Eminent Nigerians, including a former president, have continued to speak on the level of corruption in Nigeria, especially in the legislature.
Recently, the Senate came under harsh criticisms from Nigerians on the purchase of 330 exotic cars worth billions of Naira. Eminent Nigerians, including the Chairman of the Presidential Advisory Committee Against Corruption, Prof. Itse Sagay (SAN); Senator Femi Okurounmu and Dr. Junaid Mohammed have all condemned the Senate for purchasing the vehicles.
In his reaction, prominent Yoruba leader, Okurounmu described the purchase of the vehicles as disgraceful. Okurounmu, who represented Ogun-Central senatorial district between 1999 and 2003, said the purchase of vehicles at a time when over 20 states could not pay salaries was callous.
“If this is true, the action of the Senate is completely unpatriotic, callous and shows that they don’t care about the welfare of the Nigerians that they are supposed to be representing and they are only there to look after their own interests. They are selfish,” Okurounmu stated.
Also speaking, Sagay described the senators as a group of “shameless people” who are unfit to occupy public office.
Sagay said their profligate lifestyle was capable of causing poor Nigerians to revolt against the government.
He said, “It shows that we are dealing with a group of people that are totally incorrigible in their love for material things at the expense of Nigerians. They have no limit and have no sense of shame or restraint. They will go all out and continue to live in luxury and obscenity until they can ground Nigeria.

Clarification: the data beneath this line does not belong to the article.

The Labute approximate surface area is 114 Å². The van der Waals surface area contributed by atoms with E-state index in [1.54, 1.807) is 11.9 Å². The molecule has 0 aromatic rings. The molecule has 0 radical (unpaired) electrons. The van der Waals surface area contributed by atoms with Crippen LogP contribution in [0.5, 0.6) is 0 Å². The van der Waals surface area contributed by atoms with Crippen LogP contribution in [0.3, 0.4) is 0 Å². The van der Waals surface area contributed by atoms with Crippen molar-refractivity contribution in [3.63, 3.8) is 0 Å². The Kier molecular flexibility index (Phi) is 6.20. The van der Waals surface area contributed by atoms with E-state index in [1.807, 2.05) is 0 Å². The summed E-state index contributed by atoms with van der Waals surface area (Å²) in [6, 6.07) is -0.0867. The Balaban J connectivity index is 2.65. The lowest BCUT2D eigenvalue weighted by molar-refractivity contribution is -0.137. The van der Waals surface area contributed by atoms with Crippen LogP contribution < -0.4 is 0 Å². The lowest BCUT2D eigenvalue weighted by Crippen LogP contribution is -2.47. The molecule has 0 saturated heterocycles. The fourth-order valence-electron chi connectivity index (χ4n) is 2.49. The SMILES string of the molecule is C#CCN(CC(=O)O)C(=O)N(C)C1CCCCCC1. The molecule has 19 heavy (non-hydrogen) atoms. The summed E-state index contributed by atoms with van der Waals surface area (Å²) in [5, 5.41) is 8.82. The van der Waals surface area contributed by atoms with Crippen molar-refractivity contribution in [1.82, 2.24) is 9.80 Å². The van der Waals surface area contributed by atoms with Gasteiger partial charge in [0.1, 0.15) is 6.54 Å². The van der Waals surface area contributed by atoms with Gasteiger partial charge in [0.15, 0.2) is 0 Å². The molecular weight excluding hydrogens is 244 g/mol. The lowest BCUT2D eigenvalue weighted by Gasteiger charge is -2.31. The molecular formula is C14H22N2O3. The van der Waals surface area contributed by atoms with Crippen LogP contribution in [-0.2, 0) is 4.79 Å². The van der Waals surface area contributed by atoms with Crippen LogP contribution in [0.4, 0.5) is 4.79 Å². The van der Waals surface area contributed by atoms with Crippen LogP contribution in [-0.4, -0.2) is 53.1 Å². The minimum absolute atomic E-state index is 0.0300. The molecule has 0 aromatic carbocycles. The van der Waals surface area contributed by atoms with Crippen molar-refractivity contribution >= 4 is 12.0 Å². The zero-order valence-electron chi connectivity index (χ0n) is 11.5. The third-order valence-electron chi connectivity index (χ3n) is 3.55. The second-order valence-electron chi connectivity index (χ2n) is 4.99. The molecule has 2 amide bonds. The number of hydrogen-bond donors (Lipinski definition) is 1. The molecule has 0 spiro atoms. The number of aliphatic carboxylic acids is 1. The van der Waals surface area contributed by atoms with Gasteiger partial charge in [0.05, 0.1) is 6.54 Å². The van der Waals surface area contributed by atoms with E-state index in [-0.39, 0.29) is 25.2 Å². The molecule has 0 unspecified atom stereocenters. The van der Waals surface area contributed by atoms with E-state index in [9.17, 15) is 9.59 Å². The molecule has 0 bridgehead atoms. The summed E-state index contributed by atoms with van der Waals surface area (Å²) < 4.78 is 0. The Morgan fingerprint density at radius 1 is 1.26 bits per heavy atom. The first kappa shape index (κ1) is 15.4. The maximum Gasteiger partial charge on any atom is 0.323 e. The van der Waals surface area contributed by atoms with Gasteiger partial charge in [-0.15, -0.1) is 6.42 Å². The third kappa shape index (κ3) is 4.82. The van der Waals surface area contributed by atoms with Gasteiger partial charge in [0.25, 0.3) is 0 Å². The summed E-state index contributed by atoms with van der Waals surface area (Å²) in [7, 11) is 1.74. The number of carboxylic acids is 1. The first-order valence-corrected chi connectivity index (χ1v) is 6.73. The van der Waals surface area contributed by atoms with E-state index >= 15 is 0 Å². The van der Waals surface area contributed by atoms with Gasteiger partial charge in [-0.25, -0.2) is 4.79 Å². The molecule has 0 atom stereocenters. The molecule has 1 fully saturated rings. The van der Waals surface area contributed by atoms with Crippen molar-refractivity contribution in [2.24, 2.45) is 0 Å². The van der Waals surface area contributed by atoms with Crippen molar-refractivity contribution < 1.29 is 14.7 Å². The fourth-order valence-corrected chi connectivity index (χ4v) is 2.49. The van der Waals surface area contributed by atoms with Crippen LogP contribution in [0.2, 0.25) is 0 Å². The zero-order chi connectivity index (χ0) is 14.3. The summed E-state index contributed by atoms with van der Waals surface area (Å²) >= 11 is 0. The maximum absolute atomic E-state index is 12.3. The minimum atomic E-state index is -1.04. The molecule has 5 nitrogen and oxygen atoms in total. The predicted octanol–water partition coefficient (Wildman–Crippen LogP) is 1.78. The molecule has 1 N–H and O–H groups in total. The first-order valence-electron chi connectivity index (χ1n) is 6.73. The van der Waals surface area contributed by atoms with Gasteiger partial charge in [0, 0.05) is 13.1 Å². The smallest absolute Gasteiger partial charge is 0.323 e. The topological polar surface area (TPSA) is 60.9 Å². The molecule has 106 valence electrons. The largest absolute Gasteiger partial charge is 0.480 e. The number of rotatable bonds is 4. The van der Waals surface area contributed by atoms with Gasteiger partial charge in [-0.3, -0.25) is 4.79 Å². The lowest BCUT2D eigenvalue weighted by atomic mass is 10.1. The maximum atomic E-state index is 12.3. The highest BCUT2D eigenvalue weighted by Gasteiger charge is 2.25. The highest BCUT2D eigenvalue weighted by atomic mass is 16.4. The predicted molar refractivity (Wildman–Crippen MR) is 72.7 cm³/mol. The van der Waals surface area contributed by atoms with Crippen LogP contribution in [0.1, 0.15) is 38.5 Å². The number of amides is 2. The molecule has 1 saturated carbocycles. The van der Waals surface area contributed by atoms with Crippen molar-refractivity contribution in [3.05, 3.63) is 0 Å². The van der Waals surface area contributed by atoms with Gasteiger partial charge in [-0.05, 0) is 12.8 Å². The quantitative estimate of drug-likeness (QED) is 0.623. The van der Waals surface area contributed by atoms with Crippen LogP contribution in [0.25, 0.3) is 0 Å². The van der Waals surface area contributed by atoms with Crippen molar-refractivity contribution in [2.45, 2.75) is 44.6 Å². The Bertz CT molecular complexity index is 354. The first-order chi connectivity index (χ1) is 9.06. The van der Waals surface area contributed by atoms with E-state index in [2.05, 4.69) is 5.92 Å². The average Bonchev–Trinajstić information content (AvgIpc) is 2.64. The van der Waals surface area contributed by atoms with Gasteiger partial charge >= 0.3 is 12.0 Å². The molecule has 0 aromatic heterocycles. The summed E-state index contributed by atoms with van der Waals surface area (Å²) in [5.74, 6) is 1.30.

“These people are unfit to hold public office. They are a disgrace to this country and somehow, if it was possible, I would want them to be shamed out of the National Assembly. They are unfit for that position and a disgrace to any civilised community.”
Lending his voice to the controversial acquisition of vehicles, a former Governor of Kaduna State, Balarabe Musa, wondered where the Senate got the funds to purchase the vehicles since the 2016 budget had not yet been passed. Describing the incident as ‘mindlessness’, the former governor said the matter must be investigated by the relevant authorities.
According to hum’ “Who authorised the purchase of the vehicles? The budget has not yet been approved so where did they get the money to buy the vehicles? Are they using the law which authorises the President to spend the equivalent of what was spent last year to buy the vehicles?
“Besides the mindlessness of such an act in the face of the economic crisis, why should lawmakers use their position to enrich themselves? Has the National Assembly allowed itself to be involved in illegality?”
It is pertinent to point out that the lawmakers are not only guilty of corruption and wastages in governance. Of course, the crime cuts across the three tiers of government. Over the years, investigation has revealed that the level of corruption at the various ministers, departments and agencies of government are mind blowing. Some directors, director-generals have been found to corruptly enrich themselves to the detriment of the poor masses.
It is therefore important that the current administration, in a bid to cut cost of governance, should not renege on its primary responsibility of protecting lives and property as well as providing basic infrastructure for its citizen.
Now is time for this government to begin to think outside the box on better and more efficient ways of diversifying the economy. It can take advantage of the global decline in price of oil to improve on her fortune in agriculture, solid minerals and tourism. This is an era of change and Nigerians must begin to see the change in all aspect of their life.